On August 18, 2001, at 4:52 p.m., James was the last passenger at Mitchell International Airport, gate D51, to deplane US Airways Flight 509 from Pittsburgh. Craig and his cousin, Bernadine (his mother’s older sister’s daughter), waited on tiptoe while Job stood nearby, pointing the video camera at the gate. Wearing a blue tie, a black leather jacket, black dress pants, and black pointed-toe loafers, James walked toward Craig.
His head, close-cropped and balding, was egg-shaped, just like Craig’s. His breathing seemed labored. Like a robot’s, his bifocaled eyes darted side to side, up and down, deciphering, processing every visual stimulus in his surroundings. Craig recalled the image of James in the 1967 Oakwood College yearbook. Thirty-three years had little mercy on the man who walked right up to Craig and said, “Christian.” They hugged. “That’s the first thing I thought when I first saw you standing at the end of the corridor. You look like Christian. That’s my brother’s son. You look like Christian.”
Craig introduced him to Bernadine and Job. On the way to the baggage claim, James asked, almost in a whisper, “Who is Job?”
“What kind of business?”
“The business of life.”
“Oh. I see.”
“I’m glad that you see.”
James collected his gray Samsonite suitcase and they left the airport and drove to the Hotel Wisconsin. Job and Craig had booked him a room down the hall from theirs.
“Seven eighteen,” said James, looking at the number on the door of his room. “Seven eighteen: that’s my brother, Josh. His birthday is July eighteenth.”
“Job’s is the sixteenth,” said Craig.
When they got inside, Uncle James opened one of his carry-on bags and took out a book of baby names, obituaries, photographs, yearbooks, and other family memorabilia, including James the Physician’s original business card, which pre-dated zip codes.
“Wow,” said Bernadine. “How did you keep that card in such good condition. And how did you find it so fast. You musta collected some pictures, found the card and said ‘I’m ready to go.’”
James cackled. “You can keep that.”
“Are you kidding me?” Craig stared at the card.
“Will you look at that.” Job stood over Craig’s shoulder, zooming in on the card with the video camera.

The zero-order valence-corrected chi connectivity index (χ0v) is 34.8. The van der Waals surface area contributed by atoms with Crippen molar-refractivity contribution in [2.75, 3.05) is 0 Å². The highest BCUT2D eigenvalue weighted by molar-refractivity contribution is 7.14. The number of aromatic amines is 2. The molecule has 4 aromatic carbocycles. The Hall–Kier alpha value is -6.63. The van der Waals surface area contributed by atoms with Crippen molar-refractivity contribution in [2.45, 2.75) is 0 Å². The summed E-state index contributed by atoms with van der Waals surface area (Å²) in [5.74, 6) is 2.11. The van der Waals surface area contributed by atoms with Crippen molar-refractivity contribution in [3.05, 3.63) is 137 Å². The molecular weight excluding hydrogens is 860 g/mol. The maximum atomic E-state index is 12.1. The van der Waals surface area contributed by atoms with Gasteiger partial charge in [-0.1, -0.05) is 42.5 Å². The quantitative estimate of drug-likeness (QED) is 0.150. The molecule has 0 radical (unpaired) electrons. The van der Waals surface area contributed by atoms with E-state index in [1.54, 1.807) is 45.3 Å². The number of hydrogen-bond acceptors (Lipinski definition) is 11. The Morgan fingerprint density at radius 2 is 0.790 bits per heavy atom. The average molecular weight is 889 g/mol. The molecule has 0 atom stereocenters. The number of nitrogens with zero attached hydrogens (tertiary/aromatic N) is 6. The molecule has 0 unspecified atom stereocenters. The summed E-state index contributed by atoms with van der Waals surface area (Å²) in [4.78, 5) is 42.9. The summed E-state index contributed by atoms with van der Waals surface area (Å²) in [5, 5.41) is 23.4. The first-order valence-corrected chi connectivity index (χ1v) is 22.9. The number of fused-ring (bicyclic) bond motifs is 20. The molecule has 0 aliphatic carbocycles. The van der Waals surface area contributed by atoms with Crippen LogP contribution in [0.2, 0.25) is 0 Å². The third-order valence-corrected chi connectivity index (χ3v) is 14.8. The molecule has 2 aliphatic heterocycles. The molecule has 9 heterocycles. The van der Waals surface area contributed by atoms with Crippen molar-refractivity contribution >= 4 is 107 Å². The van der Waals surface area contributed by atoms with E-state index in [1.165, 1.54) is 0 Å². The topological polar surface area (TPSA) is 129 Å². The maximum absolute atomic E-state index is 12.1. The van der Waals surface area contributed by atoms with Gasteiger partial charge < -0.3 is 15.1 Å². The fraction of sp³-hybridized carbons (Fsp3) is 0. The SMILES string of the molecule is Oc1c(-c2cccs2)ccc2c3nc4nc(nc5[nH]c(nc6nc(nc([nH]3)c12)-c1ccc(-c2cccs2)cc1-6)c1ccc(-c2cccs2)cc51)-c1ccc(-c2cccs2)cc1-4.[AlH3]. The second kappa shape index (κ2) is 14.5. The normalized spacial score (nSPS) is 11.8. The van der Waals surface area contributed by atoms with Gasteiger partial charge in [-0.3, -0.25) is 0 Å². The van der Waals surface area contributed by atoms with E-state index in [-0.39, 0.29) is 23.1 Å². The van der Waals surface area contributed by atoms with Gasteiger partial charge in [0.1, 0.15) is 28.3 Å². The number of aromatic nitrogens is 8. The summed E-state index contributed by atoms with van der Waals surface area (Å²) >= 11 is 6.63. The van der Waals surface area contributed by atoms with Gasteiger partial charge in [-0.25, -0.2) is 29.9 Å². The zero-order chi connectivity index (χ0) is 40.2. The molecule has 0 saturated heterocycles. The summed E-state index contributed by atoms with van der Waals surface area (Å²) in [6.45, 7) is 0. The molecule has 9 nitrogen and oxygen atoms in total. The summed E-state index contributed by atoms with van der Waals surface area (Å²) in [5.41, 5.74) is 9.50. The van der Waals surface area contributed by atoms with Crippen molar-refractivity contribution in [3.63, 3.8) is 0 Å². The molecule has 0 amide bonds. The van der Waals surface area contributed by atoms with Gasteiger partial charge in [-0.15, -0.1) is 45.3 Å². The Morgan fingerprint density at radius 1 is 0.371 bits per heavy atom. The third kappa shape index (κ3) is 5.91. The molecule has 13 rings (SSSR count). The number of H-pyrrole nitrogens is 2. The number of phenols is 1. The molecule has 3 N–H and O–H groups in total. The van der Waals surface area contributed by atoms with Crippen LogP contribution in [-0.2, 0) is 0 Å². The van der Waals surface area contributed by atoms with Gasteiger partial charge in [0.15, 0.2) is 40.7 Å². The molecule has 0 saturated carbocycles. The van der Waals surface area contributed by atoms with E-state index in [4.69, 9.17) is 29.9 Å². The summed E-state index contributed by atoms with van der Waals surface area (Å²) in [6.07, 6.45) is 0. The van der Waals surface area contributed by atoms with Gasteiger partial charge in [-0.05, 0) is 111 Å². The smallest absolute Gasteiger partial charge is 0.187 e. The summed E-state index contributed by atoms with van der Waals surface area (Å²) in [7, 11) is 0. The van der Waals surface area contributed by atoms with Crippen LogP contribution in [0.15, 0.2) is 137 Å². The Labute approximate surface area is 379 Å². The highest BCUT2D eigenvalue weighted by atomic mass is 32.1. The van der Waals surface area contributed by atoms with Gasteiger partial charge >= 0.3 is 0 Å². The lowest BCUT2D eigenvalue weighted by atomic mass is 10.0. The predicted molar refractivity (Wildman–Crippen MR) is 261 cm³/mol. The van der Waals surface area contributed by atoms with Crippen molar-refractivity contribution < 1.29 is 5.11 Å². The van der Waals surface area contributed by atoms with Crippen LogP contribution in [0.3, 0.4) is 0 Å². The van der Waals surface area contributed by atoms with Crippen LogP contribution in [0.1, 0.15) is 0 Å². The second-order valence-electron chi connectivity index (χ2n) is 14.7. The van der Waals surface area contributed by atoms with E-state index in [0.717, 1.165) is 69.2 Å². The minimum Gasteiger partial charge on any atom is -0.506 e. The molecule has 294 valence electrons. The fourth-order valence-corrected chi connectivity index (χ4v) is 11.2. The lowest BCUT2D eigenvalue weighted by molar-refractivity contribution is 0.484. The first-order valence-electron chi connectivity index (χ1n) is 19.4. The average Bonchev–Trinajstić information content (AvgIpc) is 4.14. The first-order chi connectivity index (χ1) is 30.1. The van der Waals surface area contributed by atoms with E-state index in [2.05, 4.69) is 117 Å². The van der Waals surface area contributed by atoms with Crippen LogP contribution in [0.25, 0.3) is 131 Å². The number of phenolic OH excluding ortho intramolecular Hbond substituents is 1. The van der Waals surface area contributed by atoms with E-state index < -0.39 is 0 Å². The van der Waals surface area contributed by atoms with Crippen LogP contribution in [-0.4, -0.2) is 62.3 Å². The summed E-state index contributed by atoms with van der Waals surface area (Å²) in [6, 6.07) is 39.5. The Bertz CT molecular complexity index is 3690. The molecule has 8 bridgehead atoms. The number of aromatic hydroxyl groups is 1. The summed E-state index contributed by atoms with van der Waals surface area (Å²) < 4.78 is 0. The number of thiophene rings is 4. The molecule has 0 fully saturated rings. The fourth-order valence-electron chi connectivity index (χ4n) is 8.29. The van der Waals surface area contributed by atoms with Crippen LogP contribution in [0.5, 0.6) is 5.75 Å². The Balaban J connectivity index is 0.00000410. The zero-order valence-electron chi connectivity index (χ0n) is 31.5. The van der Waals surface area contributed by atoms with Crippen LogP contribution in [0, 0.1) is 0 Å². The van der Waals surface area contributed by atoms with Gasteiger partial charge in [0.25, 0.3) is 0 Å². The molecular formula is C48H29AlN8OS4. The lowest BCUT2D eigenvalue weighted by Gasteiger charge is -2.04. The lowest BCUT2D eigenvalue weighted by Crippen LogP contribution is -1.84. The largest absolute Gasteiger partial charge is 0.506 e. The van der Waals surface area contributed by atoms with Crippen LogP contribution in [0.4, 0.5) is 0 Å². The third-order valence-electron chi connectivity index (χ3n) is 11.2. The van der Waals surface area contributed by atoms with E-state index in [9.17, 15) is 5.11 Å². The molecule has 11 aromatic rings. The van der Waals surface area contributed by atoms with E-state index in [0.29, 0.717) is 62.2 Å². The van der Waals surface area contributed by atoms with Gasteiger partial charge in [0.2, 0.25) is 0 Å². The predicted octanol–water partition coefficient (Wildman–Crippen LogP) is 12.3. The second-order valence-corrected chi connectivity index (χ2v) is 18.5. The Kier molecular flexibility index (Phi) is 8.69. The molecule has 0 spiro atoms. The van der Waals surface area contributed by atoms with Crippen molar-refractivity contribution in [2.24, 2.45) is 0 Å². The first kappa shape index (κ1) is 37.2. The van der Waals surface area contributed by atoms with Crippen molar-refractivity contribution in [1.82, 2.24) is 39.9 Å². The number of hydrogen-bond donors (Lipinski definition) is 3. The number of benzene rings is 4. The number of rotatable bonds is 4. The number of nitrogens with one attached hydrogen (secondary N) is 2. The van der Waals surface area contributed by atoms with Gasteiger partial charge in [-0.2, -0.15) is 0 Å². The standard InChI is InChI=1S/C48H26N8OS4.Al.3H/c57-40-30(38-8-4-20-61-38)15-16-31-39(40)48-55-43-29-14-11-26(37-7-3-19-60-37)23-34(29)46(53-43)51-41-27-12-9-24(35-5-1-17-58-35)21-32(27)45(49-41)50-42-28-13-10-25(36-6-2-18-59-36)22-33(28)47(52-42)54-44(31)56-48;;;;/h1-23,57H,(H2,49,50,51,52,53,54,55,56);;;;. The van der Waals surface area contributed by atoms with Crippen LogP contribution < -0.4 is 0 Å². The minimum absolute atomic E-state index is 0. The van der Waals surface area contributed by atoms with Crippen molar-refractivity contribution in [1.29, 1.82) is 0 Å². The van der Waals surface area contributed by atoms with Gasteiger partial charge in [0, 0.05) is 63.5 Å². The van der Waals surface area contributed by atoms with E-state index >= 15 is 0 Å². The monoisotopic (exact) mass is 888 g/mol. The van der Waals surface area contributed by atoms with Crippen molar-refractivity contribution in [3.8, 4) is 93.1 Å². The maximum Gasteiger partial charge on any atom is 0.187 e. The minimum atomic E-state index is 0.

In the “Ocadian,” the Oakwood Academy (high school) newsletter, Craig saw pictures of Frank East that looked identical to pictures of himself as a youngster at Rufus King High. The newsletter also included Frank’s birthday and middle name. Now Craig could find him too.
“Here is a picture of your grandparents at their fiftieth wedding anniversary,” James handed Craig two photographs, “and them again when they were first married in forty-six. December seventh, Pearl Harbor Day.”
“Oh, my word, that’s the day between my mother’s and my birthday.” Craig studied the first one. “Bernadine, come take a look at this.” Bernadine rose from the bed, came near, and looked. Craig pointed to the image of England. “Doesn’t she look like Grandma Magnolia?”
“Mercy.” Bernadine eyed the image with raised eyebrows. “She does look like Grandma Maggie.”
“Who’s she?” James looked at Bernadine.
“She’s our grandmother, my mother’s mother and Aunt Mary’s mother. She passed two years ago now I think it was.”
“And look on the picture when they got married.” Craig passed the picture to Bernadine. “My grandfather looks like my father, same hairstyle and everything. My parents were married in forty-six, too. June twenty-third.”
“That’s my oldest sister’s wedding anniversary as well,” said Job.
“That’s my wife’s birthday.” James cackled.
“My, my, my,” was all Bernadine could say.
They talked about more coincidences between all their families, which, by now, didn’t seem to be coincidences at all. Their families were closely woven textiles whose lattices—metaphysical, ineffable, undeniably real—astounded the mind.
The Weavers’ work was of the highest artistic expression. “Let’s take all this stuff with us and go see my parents. They’re simply gonna die.”